Urbanization in the Global Cold War: Thinking the Third World through the Second World
Urban knowledge production in hegemonic Western centers is characterized today by a double bind: the call for a diversification of this knowledge beyond normative Western concepts is paralleled by a systematic erasure of such diversity as it actually existed in the second half of 20th century. However, the focus of a number of schools of architecture in postcolonial and post-dependence countries in the 1960s and 1970s, including Kumasi (Ghana), Zaria (Nigeria), Constantine (Algeria) and Baghdad (Iraq), shows a real diversification of knowledge about urbanization processes beyond its unilateral flow from Western (colonial) metropoles.
Benefiting from the multiplicity of the global networks of solidarity during the Cold War, which were not restricted to the dichotomy between socialist and capitalist countries but included a variety of “Third-Worldist” projects, these sites became centers where competing concepts, methodologies and epistemic frameworks were debated, tested and developed. These diversified ecologies of urban knowledge were buried in the rubble of the Berlin Wall and devaluated as ‘ideological’ according to Western Cold War discourse.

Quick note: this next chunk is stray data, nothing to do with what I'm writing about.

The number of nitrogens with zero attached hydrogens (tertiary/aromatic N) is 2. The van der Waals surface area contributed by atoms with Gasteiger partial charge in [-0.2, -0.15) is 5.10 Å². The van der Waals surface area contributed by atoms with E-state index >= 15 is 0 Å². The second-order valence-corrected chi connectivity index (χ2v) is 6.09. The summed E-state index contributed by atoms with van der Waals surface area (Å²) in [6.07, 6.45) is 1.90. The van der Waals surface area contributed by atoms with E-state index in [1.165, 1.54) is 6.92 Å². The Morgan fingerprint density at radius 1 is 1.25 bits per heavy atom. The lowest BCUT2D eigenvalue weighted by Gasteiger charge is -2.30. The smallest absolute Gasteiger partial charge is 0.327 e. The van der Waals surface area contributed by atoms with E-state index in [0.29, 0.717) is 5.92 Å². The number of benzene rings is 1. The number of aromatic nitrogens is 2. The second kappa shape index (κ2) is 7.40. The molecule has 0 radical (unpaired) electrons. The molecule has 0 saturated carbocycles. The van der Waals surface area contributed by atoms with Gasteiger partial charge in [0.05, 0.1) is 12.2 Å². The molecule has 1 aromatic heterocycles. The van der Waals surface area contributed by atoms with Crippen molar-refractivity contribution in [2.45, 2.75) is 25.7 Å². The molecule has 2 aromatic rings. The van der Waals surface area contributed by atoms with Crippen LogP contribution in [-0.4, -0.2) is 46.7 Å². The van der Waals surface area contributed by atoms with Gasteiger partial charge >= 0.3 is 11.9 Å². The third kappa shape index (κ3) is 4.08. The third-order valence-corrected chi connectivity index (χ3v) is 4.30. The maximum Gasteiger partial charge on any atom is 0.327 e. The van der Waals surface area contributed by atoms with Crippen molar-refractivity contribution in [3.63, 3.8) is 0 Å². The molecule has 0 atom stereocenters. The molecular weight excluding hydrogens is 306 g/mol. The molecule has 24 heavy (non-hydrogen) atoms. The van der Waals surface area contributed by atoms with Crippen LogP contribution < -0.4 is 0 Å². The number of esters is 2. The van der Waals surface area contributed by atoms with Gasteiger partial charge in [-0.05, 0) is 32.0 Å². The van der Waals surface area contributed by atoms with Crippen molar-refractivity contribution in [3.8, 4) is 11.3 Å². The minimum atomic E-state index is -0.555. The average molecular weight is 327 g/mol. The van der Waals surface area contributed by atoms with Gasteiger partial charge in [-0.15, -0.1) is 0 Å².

By drawing on archival materials from West Africa, the Middle East and Eastern Europe, Łukasz Stanek revisits these ecologies in order to rethink urbanization since the Cold War beyond Cold War categories.
About the speaker
Stanek is a senior lecturer in architecture at the University of Manchester, England, and a visiting associate professor of architecture at the University of Michigan. He is the author of Henri Lefebvre on Space: Architecture, Urban Research, and the Production of Theory (2011) and editor of Lefebvre’s book Toward an Architecture of Enjoyment (2014). His new book, Architecture in Global Socialism. Eastern Europe, West Africa, and the Middle East in the Cold War, will be published by Princeton University Press in 2019.
Stanek previously taught at ETH Zurich and Harvard University Graduate School of Design. He received fellowships at the Jan van Eyck Academie (Maastricht, the Netherlands), the Institut d’Urbanisme de Paris, the Canadian Center for Architecture (Montreal, Canada) and the Center for Advanced Study in Visual Arts (CASVA) at the National Gallery of Art in Washington, DC, where he was the 2011-2013 A. W. Mellon Postdoctoral Fellow. He holds a PhD from the Delft University of Technology.